Getting down to earth after flying kites

ORIELLE BERRY

Brackenfell kiting couple Ashley and Mari Ware-Lane are still reliving the memories of a “trip of a lifetime” since their recent return from China to take part in two festivals.

Flying as high as their kites with excitement, they were also bestowed with a special award for kiting excellence in Weifang, which is said to be the place where kites originated.

The trip was sponsored through a partnership between Cape Mental Health and the Department of Cultural Affairs and Sport (DCAS) (“Kiting ambassadors off to China”, Northern News, April 13).

DCAS invited the two kiters to visit China as part of a reciprocal sporting agreement with the Shandong Sports Bureau in China, which gives local athletes the opportunity to participate in sporting events in China, and the Western Cape, which hosts Chinese athletes.

Mr Ware-Lane is organiser of the Cape Town Kite Fest, the biggest in Africa, which takes place annually in Muizenberg.

He said of the trip: “It was an absolute privilege to represent our country at an international kite festival. We made lots of friends and met many international kiters who would like to fly with us in Cape Town.”

Asked how the festivals they attended, one in Beijing and the other in Weifang, differed to the local festival, Mr Ware-Lane said the Chinese festivals are on a much larger scale. “There are a lot more local kiters and the spectators are also more knowledgeable about kiting,” he said.

He added, “just being in China was an experience of a lifetime; the opportunity to see so many different kites and to see where kiting was born was very special.

“We also visited local kite shops in Weifang and a kite factory in Beijing which was more about traditional kites than modern kites. We had so much fun interacting with the other international kiters and the locals. The Chinese people were very friendly and helpful.”

He told Northern News that while Chinese kiters are similar to kiters in South Africa, or anywhere in the world in that they love to fly kites, they are more of artists than kite makers, as a lot of their traditional kites are hand-painted.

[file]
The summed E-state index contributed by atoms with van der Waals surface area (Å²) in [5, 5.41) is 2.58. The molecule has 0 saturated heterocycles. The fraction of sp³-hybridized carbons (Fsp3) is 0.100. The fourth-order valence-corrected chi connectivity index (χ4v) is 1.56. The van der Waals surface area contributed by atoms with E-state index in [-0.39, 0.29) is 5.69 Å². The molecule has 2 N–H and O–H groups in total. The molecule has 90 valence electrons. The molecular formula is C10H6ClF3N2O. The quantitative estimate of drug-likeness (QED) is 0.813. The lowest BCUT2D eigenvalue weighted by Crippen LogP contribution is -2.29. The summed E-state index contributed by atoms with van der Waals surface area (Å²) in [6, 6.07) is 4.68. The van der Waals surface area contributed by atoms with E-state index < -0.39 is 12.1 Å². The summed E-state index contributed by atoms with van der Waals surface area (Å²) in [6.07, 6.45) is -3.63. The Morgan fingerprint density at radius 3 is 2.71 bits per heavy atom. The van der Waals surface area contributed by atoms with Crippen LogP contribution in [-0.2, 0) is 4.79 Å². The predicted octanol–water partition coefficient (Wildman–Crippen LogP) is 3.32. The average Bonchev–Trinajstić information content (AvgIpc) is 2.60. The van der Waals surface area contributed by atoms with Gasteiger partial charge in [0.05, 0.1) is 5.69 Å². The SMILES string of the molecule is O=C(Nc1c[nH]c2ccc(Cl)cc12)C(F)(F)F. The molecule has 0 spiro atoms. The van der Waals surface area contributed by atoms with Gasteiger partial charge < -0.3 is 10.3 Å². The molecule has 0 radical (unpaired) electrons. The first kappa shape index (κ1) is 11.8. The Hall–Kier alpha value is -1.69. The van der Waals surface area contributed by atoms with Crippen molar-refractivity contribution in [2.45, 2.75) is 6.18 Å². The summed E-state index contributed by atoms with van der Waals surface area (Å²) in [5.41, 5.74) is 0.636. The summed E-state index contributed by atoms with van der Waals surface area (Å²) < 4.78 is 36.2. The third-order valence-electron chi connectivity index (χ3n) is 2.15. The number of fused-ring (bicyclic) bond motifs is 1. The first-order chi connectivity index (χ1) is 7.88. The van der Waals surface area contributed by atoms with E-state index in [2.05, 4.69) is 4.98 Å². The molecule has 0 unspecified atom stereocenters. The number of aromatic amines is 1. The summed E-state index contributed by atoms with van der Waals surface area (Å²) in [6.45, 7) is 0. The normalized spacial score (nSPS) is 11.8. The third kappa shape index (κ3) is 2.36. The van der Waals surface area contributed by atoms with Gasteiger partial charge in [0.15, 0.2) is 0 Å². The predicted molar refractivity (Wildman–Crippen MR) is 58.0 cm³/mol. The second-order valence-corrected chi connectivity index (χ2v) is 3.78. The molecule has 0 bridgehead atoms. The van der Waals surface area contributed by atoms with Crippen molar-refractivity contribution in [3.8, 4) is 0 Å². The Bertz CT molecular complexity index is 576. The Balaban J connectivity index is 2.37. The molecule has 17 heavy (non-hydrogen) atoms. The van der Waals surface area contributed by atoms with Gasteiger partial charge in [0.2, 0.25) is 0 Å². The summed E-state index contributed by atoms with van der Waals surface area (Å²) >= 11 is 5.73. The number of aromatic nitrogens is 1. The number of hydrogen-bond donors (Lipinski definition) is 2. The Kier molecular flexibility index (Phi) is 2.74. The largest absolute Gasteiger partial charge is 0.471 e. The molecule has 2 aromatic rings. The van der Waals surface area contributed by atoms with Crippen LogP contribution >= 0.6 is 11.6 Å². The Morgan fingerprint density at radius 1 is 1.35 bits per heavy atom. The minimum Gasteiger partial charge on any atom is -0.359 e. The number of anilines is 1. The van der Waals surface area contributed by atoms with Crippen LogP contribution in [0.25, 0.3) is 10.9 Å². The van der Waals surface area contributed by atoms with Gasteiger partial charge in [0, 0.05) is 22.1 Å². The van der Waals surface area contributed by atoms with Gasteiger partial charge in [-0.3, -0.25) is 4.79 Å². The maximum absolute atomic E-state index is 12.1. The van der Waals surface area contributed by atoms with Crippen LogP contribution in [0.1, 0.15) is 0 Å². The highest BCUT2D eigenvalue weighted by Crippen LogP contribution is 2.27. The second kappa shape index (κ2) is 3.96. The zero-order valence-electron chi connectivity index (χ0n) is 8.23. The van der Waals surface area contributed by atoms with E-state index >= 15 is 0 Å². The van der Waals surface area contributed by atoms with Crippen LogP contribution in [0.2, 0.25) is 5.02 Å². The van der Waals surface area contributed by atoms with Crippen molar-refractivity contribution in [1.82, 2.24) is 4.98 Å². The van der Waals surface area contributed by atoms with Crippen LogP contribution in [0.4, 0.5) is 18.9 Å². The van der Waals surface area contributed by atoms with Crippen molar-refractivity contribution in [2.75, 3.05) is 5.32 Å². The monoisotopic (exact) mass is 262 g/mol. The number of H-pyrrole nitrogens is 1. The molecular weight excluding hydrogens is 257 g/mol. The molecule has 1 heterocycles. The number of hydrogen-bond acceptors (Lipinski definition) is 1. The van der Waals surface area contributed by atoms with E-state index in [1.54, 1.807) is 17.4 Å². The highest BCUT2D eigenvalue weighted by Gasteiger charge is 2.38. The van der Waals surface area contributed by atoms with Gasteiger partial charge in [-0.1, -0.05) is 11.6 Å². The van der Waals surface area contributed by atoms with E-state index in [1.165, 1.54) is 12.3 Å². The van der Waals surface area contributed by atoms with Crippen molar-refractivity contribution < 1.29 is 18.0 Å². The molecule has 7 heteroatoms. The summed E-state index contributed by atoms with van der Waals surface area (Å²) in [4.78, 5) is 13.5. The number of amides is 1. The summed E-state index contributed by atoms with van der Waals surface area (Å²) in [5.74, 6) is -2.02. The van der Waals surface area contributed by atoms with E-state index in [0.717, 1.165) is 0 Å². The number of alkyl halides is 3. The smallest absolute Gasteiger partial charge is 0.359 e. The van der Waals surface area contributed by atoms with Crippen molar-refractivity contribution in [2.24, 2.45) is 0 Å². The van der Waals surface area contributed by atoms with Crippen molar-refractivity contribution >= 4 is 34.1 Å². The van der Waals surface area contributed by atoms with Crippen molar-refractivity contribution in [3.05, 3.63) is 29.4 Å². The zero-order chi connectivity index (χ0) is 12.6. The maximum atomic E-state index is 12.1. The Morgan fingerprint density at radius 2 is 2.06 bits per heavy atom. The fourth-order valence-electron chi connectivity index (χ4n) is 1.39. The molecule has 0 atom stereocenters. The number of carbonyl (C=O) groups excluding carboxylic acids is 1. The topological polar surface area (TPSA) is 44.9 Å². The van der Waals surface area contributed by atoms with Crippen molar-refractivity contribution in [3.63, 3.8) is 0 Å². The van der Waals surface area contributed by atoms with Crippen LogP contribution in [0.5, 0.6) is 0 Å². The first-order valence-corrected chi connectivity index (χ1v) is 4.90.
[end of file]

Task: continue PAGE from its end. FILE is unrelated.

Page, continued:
“Kite making is handed down from generation to generation. They take on apprentices and teach them the skills, although a lot more is being modernised lately. Weifang is where most large international kite-making companies have their kites manufactured, for example by Peter Lynn Kites,” he said.

Having never been to China before, the couple also capitalised on being there to do some sight-seeing.

Mr Ware-Lane told Northern News: “We visited the Temple of Heaven Park in Beijing, and flew kites at Purple Garden, a popular wedding and photo opportunity site. We also visited the Tanzhe Temple but the highlight was walking on the Great Wall of China at Bapaling.

“We would love to go back and see all the other places we missed such as the Terracotta Warriors in Xian, the Forbidden City, Lama Temple, Tiananmen Square and many others.”

While the Ware-Lanes have not attended overseas kite fests, they visited England and Europe in 2005 where they bought some kites and spares that they were unable to get in South Africa at the time. They both work passionately and tirelesssly in their free time to craft unusual kites and along with Nemos and other favourites, they fly them on “good windy days” at the Blouberg beaches where they make a day of it and, up the road from their home in Brackenfell in an open field.

Mr Ware-Lane said another of the highlights was the fierce competion, as there were 120 teams at the Weifang festival, from which they developed future relationships for the Cape Town festival.

“(The Chinese) do have a lot more competition – the crowds are also attracted to seeing the biggest kites. One of the most amazing was one which was a long dragon which stretched 100m.

“It really was quite something to see it taking off from the beach at Weifang.”

While Mr Ware-Lane and his wife have been invited to take part in next year’s festival there, Mr Ware-Lane says their current focus is getting ready for the the kite festival in Muizenberg, which takes place this year on Saturday and Sunday October 29 and 30. For more information go to www. capementalhealth.co.za/kite